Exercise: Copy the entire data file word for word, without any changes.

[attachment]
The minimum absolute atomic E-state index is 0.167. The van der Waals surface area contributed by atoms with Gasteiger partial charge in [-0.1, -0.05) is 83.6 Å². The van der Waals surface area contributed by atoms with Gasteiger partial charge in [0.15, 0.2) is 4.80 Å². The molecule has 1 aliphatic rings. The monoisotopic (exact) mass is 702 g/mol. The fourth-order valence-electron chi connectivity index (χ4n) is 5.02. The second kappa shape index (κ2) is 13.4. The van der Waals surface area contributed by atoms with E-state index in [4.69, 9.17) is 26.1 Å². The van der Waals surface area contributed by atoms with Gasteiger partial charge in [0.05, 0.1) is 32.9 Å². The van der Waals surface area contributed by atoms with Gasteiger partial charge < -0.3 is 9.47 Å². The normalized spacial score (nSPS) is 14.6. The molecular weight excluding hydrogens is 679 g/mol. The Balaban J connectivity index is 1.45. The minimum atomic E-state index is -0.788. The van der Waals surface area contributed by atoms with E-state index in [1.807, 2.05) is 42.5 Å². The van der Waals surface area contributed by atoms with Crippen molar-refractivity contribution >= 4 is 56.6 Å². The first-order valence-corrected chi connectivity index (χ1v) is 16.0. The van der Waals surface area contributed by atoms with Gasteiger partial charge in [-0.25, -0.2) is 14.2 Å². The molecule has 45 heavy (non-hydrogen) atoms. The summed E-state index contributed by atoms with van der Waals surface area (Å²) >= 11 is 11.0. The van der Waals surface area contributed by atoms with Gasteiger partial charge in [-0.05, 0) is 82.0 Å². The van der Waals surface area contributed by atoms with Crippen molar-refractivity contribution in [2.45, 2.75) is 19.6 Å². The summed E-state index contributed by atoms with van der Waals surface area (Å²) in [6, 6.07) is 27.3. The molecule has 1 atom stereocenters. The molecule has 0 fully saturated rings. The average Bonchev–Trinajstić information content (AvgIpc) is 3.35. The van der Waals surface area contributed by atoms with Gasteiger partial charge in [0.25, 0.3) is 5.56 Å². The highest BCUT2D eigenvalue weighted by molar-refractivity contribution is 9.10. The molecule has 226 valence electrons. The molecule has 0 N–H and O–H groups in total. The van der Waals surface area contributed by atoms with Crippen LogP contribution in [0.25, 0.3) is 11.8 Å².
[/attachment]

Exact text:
The minimum absolute atomic E-state index is 0.167. The van der Waals surface area contributed by atoms with Gasteiger partial charge in [-0.1, -0.05) is 83.6 Å². The van der Waals surface area contributed by atoms with Gasteiger partial charge in [0.15, 0.2) is 4.80 Å². The molecule has 1 aliphatic rings. The monoisotopic (exact) mass is 702 g/mol. The fourth-order valence-electron chi connectivity index (χ4n) is 5.02. The second kappa shape index (κ2) is 13.4. The van der Waals surface area contributed by atoms with E-state index in [4.69, 9.17) is 26.1 Å². The van der Waals surface area contributed by atoms with Gasteiger partial charge in [0.05, 0.1) is 32.9 Å². The van der Waals surface area contributed by atoms with Gasteiger partial charge < -0.3 is 9.47 Å². The normalized spacial score (nSPS) is 14.6. The molecular weight excluding hydrogens is 679 g/mol. The Balaban J connectivity index is 1.45. The minimum atomic E-state index is -0.788. The van der Waals surface area contributed by atoms with E-state index in [1.807, 2.05) is 42.5 Å². The van der Waals surface area contributed by atoms with Crippen molar-refractivity contribution >= 4 is 56.6 Å². The first-order valence-corrected chi connectivity index (χ1v) is 16.0. The van der Waals surface area contributed by atoms with Gasteiger partial charge in [-0.25, -0.2) is 14.2 Å². The molecule has 45 heavy (non-hydrogen) atoms. The summed E-state index contributed by atoms with van der Waals surface area (Å²) >= 11 is 11.0. The van der Waals surface area contributed by atoms with Gasteiger partial charge in [-0.05, 0) is 82.0 Å². The van der Waals surface area contributed by atoms with Crippen molar-refractivity contribution in [2.45, 2.75) is 19.6 Å². The summed E-state index contributed by atoms with van der Waals surface area (Å²) in [6, 6.07) is 27.3. The molecule has 1 atom stereocenters. The molecule has 0 fully saturated rings. The average Bonchev–Trinajstić information content (AvgIpc) is 3.35. The van der Waals surface area contributed by atoms with Gasteiger partial charge in [0.25, 0.3) is 5.56 Å². The highest BCUT2D eigenvalue weighted by molar-refractivity contribution is 9.10. The molecule has 226 valence electrons. The molecule has 0 N–H and O–H groups in total. The van der Waals surface area contributed by atoms with Crippen LogP contribution in [0.25, 0.3) is 11.8 Å².